S03NUmills

Nebraska's Dedrick Mills pushes through the Ohio State defense late in the fourth quarter.

Nebraska coach Scott Frost calls it a double wing run out of the I-formation. Whatever you call it, Nebraska found one thing that worked in Saturday’s loss to Ohio State.

With the Buckeyes holding a 14-0 lead, the Huskers began one of their better drives of the night. It began on their own 25. Seven running plays and one pass play later then were on the Ohio State 38.

But an Adrian Martinez pass was tipped into the air by a Nebraska receiver and intercepted by Ohio State’s Jeff Okudah, who was laying flat on his back on the turf at the time.

But that drive reminded many of old-school Husker football. The running plays in the drive were pretty much right out of the Tom Osborne playbook from back in the 1990s when Frost was the quarterback.

Now it was Martinez under center and running the option play with Dedrick Mills playing the role of a fullback, something he did as a freshman with Georgia Tech in 2016 when he led the Yellow Jackets with 771 yards rushing.

“I think it is different,” Martinez said. “I think it is a little bit of a different read, but it is something that we practice and I think just being a dual-threat athletic quarterback, getting those reps and just working on it you get used to reacting in that way.”

Mills was also comfortable in the offense. He had three carries for 26 yards on the drive.

“I was very comfortable,” Mills said. “It was part of the offense I used to run at Georgia Tech, so it felt normal to me. I was happy to be running the ball the same way again.”

That’s the reason Frost added those option plays to the offense. Not only Mills could run it, but Martinez could handle it too.

“We have some personnel that I think can run it,” Frost said. “You can’t run that stuff unless you’ve been working on it. We’ve been working on it for a long time. Some of the things we’re running fit the defense that they gave us. I thought the guys went out and executed that well. We had a whole drive that we put together with that stuff.”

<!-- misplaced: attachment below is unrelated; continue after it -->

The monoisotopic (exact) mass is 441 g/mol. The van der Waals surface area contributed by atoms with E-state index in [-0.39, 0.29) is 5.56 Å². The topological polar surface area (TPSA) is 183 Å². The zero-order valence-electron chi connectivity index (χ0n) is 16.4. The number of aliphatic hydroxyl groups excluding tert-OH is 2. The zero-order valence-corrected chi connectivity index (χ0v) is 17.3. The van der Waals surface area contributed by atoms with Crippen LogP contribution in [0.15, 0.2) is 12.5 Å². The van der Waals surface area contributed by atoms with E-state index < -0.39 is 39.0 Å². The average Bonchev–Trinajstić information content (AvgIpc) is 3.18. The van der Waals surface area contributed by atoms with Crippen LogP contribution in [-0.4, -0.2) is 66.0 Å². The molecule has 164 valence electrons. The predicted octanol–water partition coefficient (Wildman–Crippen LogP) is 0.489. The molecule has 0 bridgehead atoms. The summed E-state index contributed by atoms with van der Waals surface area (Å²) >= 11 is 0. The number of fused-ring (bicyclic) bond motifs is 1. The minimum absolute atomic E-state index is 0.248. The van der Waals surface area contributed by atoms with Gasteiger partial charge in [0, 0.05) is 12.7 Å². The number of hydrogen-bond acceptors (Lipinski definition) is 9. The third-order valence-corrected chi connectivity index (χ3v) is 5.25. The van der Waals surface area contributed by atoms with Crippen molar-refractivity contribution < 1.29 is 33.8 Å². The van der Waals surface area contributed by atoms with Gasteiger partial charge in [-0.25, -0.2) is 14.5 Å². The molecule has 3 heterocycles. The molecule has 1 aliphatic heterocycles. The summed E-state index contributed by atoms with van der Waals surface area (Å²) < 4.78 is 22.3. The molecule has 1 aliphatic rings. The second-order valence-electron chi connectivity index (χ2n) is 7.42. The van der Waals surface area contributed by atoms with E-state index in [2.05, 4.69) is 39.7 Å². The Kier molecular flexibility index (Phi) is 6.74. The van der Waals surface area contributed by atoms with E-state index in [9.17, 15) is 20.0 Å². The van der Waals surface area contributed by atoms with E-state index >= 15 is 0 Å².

It was something different for Martinez, who had one run for eight yards on the drive, but it wasn’t completely unfamiliar.

“I did in middle school, whatever that is worth,” Martinez said. “I like it. But, I think it could be a real weapon for us moving forward, and we are going to continue to work on it and progress with it, and we will see where it goes in the coming future.”

You can expect to see more of it down the road, possibly even Saturday when Nebraska hosts Northwestern. Frost likes what he saw from the offense against Ohio State.

“I want that to be a piece of what we’re doing,” Frost said. “It’s part of what Nebraska has been built on and the fabric of what we are, what we need to get back to a little bit. We have the right personnel to do it. So, we’ll pick our spots but it certainly looked pretty good on the first time out.”

Mills will likely be a part of that offense. He’s improved his all-around play since the beginning of the season.

“Most definitely I’ve gotten way better,” Mills said. “My position coach, Coach (Ryan) Held, tells me after every game, you’re starting to get a good feel. After every game, every Sunday I come in for brunch. I see one of my position coaches there (he) says, ‘hey you’re starting to get a good feel for this,’ so I’ve been making the right cuts, the right moves.”

He also held onto the ball against Ohio State. Mills made it a point last week of holding onto the ball after he had three fumbles in four games. He carried a football with him all week as a reminder to hold it high and tight.

The Huskers didn’t have any fumbles against the Buckeyes.

“I tried hitting it away from him. I came up from behind in the players’ lounge and did all that stuff,” Martinez said. “Again, he takes it seriously. It means a lot to him and us as players notice that.”

Frost takes the I-formation seriously too. A reporter called it the flexbone at Monday’s press conference. Frost indicated he had a different name for it.

“I guess I would call it an I-formation,” Frost said. “Maybe I’m not an expert.”

But Frost is an expert on running the same plays he ran as quarterback for the Huskers back in the day, and Martinez said there’s nobody better to teach him the option offense.

“I don’t think there is a better guy to learn from than Coach Frost, a guy who did it a ton in college,” Martinez said. “I think he gets all the ins and outs of it.”

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